IV Drug Use, Signs and Symptoms

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Drug users who began with other routes of administration often turn to the intravenous method when desperately looking for a more immediate high. The intravenous method being IV Drug Use.

Symptoms Associated with Possible IV Drug Use

Common signs of IV drug use, signs and symptoms are: track marks on arms, wearing long sleeves (especially in warm weather), sudden neglect of responsibilities and hygiene, irritability, anxiety, hyperactivity or lethargy, swollen hands or feet, abscesses, staph infections, collapsed veins. Some items you may find that is often associated are syringes, bloodstained tissues or water, bent and/or burned spoons, aluminum foil with burn marks, isolated shoelaces (used to tie off injection site), q-tips, and cotton balls.

What Other Illnesses are Associated with IV Drug Use?

There are a number of illnesses and infections that can cause major health risks due to IV drug use. Staph infections are the most commonly seen related infections, untreated these infections can spread to the lung and cause pneumonia-like symptoms. Abscesses are a commonly seen health risk of IV drug users and are characterized by a large, tender mass filled with pus and bacteria. Botulism causes paralysis of the muscles and can lead to blurred vision, slurred speech, and difficulty swallowing. Cellulitis is a bacterial infection of the skin that can lead to necrotizing, facilities, and blood poisoning. Tetanus is a disease caused by bacteria entering a wound. It can cause uncontrollable muscle spasms, “lockjaw” and prevent the brain and other organs from receiving oxygen, resulting in death. Thrombophlebitis is a condition where a blood clot forms in a vein. This can lead to pain, swelling, and septic conditions that can cause renal failure or amputation.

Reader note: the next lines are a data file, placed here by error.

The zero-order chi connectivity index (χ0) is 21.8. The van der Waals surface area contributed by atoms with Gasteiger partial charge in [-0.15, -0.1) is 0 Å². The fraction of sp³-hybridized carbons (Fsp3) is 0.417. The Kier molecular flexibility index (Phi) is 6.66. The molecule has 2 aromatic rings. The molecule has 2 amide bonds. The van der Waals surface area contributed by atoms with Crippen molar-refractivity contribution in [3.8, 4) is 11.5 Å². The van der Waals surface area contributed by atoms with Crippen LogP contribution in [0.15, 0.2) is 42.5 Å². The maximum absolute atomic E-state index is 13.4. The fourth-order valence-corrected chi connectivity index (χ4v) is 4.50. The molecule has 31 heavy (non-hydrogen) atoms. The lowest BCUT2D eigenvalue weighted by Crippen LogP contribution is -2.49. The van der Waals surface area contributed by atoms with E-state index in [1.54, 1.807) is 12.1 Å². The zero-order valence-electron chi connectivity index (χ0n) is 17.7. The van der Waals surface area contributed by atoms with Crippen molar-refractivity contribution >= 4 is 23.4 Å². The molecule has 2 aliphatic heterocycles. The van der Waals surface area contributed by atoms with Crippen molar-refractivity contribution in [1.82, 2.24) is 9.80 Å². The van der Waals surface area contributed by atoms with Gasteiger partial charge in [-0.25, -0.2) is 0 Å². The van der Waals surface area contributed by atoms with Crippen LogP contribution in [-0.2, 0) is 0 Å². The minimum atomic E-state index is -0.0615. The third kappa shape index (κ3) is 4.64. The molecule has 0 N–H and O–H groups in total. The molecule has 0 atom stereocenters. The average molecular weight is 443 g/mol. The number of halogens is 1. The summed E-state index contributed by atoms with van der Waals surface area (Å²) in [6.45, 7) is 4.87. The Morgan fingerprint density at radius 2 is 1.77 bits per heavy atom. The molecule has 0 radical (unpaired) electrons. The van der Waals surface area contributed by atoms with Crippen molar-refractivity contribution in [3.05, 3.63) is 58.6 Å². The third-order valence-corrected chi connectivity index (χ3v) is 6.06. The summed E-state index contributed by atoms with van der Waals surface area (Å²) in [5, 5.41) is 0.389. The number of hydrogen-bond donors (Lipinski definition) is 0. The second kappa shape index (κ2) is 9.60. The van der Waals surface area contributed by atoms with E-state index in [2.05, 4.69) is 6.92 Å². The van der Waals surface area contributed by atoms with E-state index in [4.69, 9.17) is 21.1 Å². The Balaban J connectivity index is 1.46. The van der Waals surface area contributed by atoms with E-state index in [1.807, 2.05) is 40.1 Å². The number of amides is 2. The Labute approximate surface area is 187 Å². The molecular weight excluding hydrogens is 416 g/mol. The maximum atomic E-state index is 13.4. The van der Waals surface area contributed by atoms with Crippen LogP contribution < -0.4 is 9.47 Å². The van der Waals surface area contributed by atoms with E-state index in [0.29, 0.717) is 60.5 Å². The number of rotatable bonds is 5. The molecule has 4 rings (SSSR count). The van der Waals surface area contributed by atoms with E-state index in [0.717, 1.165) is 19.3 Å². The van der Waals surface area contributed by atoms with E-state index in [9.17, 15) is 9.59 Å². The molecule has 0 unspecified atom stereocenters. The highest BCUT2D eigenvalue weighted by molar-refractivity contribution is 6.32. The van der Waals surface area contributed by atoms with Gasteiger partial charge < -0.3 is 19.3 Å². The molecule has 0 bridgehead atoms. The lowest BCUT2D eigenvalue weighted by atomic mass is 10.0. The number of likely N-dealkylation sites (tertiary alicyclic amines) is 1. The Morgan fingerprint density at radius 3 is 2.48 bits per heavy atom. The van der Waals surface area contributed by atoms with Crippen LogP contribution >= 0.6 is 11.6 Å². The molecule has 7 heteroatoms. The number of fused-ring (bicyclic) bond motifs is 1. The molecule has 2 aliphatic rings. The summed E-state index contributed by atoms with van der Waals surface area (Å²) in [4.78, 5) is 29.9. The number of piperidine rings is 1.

How are IV Drugs Used?

There are a number of tools and methods needed prior to IV drug administration. The drug is mixed with water; often heat is required to dissolve the drug into the water. The drug is often placed on a spoon, tinfoil, or bottom of a soda can and then placed over a flame. Once the drug has dissolved the addict places a filter (cotton ball, q-tip, or cigarette filter) into the spoon or other cooking device, draws up the drug from the filter using a syringe, and then injects the drug into their vein. Tourniquets (belts, shoelaces, etc.) are often used so the addict can successfully locate a vein.

Commonly Injected Legal and Illegal Drugs

  • Heroin
  • Cocaine
  • Crack
  • Methamphetamine
  • Opiates
  • Prescription drugs

Seeking Treatment

While all methods used to get high pose serious health risks, IV drug use increases the likelihood of accidental overdose and other health complications not seen with alternative routes of administration. With increased risk of abscesses, collapsed veins, infectious diseases and increased chance of overdose, help is imperative. Injecting drugs provide a more rapid and intense high than other routes of administration. Breaking this addiction is difficult and takes time. If you or someone you know is struggling with drug or alcohol addiction, please seek help immediately, for it is dangerous and can result in death. Emotional and physical recovery from addiction is possible. If you wish to learn more about the risks associated and possible treatment options, please do not hesitate to call us at (888) 357-7577.

 

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